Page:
National Institute on Minority Health and Health Disparities (NIMHD)
Exploratory Grants (P20)
Project #
Application #
Study Section
Special Emphasis Panel (ZRG1)
Project Start
Project End
Budget Start
Budget End
Support Year
Fiscal Year
Total Cost
Indirect Cost
University of North Carolina Greensboro
United States
Zip Code
Davis, Leslie L (2017) A Qualitative Study of Symptom Experiences of Women With Acute Coronary Syndrome. J Cardiovasc Nurs 32:488-495
Amirehsani, Karen A; Hu, Jie; Wallace, Debra C et al. (2017) US Healthcare Experiences of Hispanic Patients with Diabetes and Family Members: A Qualitative Analysis. J Community Health Nurs 34:126-135
Bartlett, Robin; Wright, Tiffany; Olarinde, Tia et al. (2017) Schools as Sites for Recruiting Participants and Implementing Research. J Community Health Nurs 34:80-88
Massengale, Kelley E; Morrison, Sharon D; Sudha, S (2016) Community Health Advocate-Identified Enablers of HIV Testing for Latina Immigrant Women. AIDS Educ Prev 28:325-40
Hu, Jie; Amirehsani, Karen A; Wallace, Debra C et al. (2016) A Family-Based, Culturally Tailored Diabetes Intervention for Hispanics and Their Family Members. Diabetes Educ 42:299-314
Davis, Leslie L; McCoy, Thomas P; Riegel, Barbara et al. (2016) Congruence of the Medical Record and Subject Interview on Time of Symptom Onset in Patients Diagnosed With Acute Coronary Syndrome. Dimens Crit Care Nurs 35:332-338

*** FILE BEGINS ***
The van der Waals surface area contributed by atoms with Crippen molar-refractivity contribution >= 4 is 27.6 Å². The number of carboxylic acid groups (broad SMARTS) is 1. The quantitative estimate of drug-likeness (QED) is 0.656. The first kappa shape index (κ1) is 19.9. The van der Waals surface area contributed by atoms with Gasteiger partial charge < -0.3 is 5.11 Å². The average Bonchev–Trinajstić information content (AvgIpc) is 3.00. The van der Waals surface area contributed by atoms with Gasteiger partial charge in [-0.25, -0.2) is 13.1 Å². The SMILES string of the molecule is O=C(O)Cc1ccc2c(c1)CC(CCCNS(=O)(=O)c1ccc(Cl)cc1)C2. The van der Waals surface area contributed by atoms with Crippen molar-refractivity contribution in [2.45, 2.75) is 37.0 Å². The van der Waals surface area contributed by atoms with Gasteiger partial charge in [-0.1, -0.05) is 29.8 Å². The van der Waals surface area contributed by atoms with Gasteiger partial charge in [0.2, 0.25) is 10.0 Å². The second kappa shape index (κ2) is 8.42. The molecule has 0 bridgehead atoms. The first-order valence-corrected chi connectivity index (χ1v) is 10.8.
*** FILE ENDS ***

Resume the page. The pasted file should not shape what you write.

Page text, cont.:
Reed, Elizabeth; Erausquin, J T; Groves, Allison K et al. (2016) Client-perpetrated and husband-perpetrated violence among female sex workers in Andhra Pradesh, India: HIV/STI risk across personal and work contexts. Sex Transm Infect 92:424-9
Brown, Natasha A; Smith, Katherine Clegg; Thornton, Rachel L J et al. (2015) Gathering perspectives on extended family influence on African American children's physical activity. J Health Dispar Res Pract 8:10-24
Sudha, S; Morrison, Sharon; Thomas, Emma H et al. (2015) ¿Qué te parece?: Pretesting an HIV Testing Enablers Assessment Instrument Among Hispanic/Latino Immigrant Women. Hisp Health Care Int 13:131-9
Ivanov, L Louise; Wallace, Debra C; Hernández, Christina et al. (2015) Diabetes risks and health literacy in southern African American and Latino women. J Community Health Nurs 32:12-23

Showing the most recent 10 out of 30 publications